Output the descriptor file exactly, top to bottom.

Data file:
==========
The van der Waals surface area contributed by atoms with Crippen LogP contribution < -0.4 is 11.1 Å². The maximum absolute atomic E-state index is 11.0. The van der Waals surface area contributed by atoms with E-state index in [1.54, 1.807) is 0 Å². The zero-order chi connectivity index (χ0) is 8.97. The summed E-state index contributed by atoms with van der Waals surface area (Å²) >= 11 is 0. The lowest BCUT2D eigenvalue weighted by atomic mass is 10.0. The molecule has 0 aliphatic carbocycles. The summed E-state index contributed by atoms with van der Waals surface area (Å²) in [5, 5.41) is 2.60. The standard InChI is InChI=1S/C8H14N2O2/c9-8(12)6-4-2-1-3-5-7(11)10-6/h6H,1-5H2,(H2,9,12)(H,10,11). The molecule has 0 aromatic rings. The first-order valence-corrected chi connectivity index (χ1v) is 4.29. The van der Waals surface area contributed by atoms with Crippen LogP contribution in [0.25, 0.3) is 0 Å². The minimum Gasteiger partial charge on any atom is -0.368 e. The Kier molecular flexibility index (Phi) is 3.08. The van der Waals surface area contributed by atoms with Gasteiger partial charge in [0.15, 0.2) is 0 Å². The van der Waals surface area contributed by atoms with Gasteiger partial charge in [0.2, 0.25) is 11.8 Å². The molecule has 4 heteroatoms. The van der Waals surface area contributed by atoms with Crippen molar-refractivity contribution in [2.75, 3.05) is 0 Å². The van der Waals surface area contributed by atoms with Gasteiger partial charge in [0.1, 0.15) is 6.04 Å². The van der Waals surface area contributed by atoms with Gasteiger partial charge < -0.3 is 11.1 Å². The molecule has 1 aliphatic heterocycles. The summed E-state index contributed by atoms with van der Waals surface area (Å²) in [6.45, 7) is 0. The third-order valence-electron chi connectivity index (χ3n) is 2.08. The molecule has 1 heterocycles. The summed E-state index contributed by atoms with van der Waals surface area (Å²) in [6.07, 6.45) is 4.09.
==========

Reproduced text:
The van der Waals surface area contributed by atoms with Crippen LogP contribution < -0.4 is 11.1 Å². The maximum absolute atomic E-state index is 11.0. The van der Waals surface area contributed by atoms with E-state index in [1.54, 1.807) is 0 Å². The zero-order chi connectivity index (χ0) is 8.97. The summed E-state index contributed by atoms with van der Waals surface area (Å²) >= 11 is 0. The lowest BCUT2D eigenvalue weighted by atomic mass is 10.0. The molecule has 0 aliphatic carbocycles. The summed E-state index contributed by atoms with van der Waals surface area (Å²) in [5, 5.41) is 2.60. The standard InChI is InChI=1S/C8H14N2O2/c9-8(12)6-4-2-1-3-5-7(11)10-6/h6H,1-5H2,(H2,9,12)(H,10,11). The molecule has 0 aromatic rings. The first-order valence-corrected chi connectivity index (χ1v) is 4.29. The van der Waals surface area contributed by atoms with Crippen LogP contribution in [0.25, 0.3) is 0 Å². The minimum Gasteiger partial charge on any atom is -0.368 e. The Kier molecular flexibility index (Phi) is 3.08. The van der Waals surface area contributed by atoms with Gasteiger partial charge in [0.15, 0.2) is 0 Å². The van der Waals surface area contributed by atoms with Gasteiger partial charge in [0.2, 0.25) is 11.8 Å². The molecule has 4 heteroatoms. The van der Waals surface area contributed by atoms with Crippen molar-refractivity contribution in [2.75, 3.05) is 0 Å². The van der Waals surface area contributed by atoms with Gasteiger partial charge in [0.1, 0.15) is 6.04 Å². The van der Waals surface area contributed by atoms with Gasteiger partial charge < -0.3 is 11.1 Å². The molecule has 1 aliphatic heterocycles. The summed E-state index contributed by atoms with van der Waals surface area (Å²) in [6.45, 7) is 0. The third-order valence-electron chi connectivity index (χ3n) is 2.08. The molecule has 1 heterocycles. The summed E-state index contributed by atoms with van der Waals surface area (Å²) in [6.07, 6.45) is 4.09.